PA090131 by Mike McCrea, on Flickr

Yeah, no stern spray cover again. It didn’t matter this time, I was straight into the wind all the way.

Back at the launch the longtime Ranger chatted me up with the usual DNR-esque conversational questions, ‘til he was satisfied I was legit and legal. He was familiar with Conk, and surprised me by asking “Was Ed K there”. Freaking Ed; moved up here last winter and already everyone knows his name.

I pulled out of the Little Tupper lot at 3pm and was home at midnight. Well caffeinated, so I had time to catch up jittery on the news of the world.

I coulda shoulda stayed, and thought about it. I had segregated my unneeded gear in one dry bag to dump off in the truck, and had extra food and that forlorn 12 pack of Black and Tan in the truck. I thought about signing out the logbook and signing back in for a 3-night stay on Round Lake.

Coulda shoulda; the North Country radio forecast called for stunningly beautiful warm and sunny weather for the next few days, and a WeatherUnderground check when I got home forecast nearly a full week of the same.

Lesson learned # 4: Always pack the little AM/FM radio. And always leave some food and beer in the truck.

Conclusion. The best “combined” group and solo time trip in 5 years. It was the company on the first part, and the weather on the second.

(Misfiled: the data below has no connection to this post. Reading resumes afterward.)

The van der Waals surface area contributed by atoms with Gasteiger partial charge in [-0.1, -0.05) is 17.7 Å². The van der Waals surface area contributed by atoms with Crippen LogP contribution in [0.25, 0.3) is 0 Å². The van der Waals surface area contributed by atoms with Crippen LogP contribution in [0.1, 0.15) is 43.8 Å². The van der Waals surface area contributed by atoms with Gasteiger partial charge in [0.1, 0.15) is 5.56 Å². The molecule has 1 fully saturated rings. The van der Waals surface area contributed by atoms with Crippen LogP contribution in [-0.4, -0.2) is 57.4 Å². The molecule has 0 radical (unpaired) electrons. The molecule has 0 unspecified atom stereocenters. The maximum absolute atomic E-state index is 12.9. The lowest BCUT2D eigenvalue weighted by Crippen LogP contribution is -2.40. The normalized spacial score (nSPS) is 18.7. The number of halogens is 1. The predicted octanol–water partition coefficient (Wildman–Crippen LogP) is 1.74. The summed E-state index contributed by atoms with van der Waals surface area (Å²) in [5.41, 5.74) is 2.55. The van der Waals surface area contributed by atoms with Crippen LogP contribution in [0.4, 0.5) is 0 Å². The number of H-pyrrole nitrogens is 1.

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The usual post-trip reflection on what worked/what didn’t always helps me plan for subsequent outings.

All the usual stuff that I have come to count on worked as expected, and some new stuff was pleasingly effective.

The live-aboard Tripping Truck with 10x13 tarp cover was again the ideal travelling vehicle, and breaking up a 9 hour trip into two shorter drives allowed me to dodge the rain on the way north, and arrive at the put in just as it ended.

PA010022 by Mike McCrea, on Flickr

One caveat with the truck tarp; I had to put it away sopping wet in the rain on Wednesday morning, and didn’t attend to drying it out until I arrived back home 9 days later. I stored it still dripping wet in the empty truck cooler during that time and was happy to find that it wasn’t funky or mildewed. I think the cool in the cooler from overnight 30f temps helped, as well as the fact that it is polyester. It dried out quickly and unsanky once home.

I know that Conk likewise overnnighted back at the end of a dirt road the night before, and erected a “back porch” tarp off his truck, and that he has plans to fabricate something (no doubt more ingenious) as a back porch cover. Maybe a self-furling awning from a junked RV?

The custom sized DIY dry bags were the absolute bomb for packing an oversized glamping load, especially the stem tapers. I had a stupid amount of gear packed, beer, firewood, massive wind chair, three pair of shoes/boots, huge sleeping pad, barrel, 115L pack, tarp poles, etc, and everything still fit below the sheerline. The webbing carry straps I made for the wind chair and tapered dry bags were a hand free boon on a longish carry to the tent site.

PA070118 by Mike McCrea, on Flickr

The soloized “Inspector Gadget” Penobscot 16. I love that custom outfitted big boy, big load hauler; it does a little bit of everything well, and a lot of most things.

PA050050 by Mike McCrea, on Flickr

All of the Cooke Custom Sewing gear. The spray covers on the canoe worked well in the wind while paddling, and in rain with the canoe beached upright in camp. All of my paddling gear stayed dry left inside the hull. At least one more load I didn’t need to haul into camp and find a dry place to store.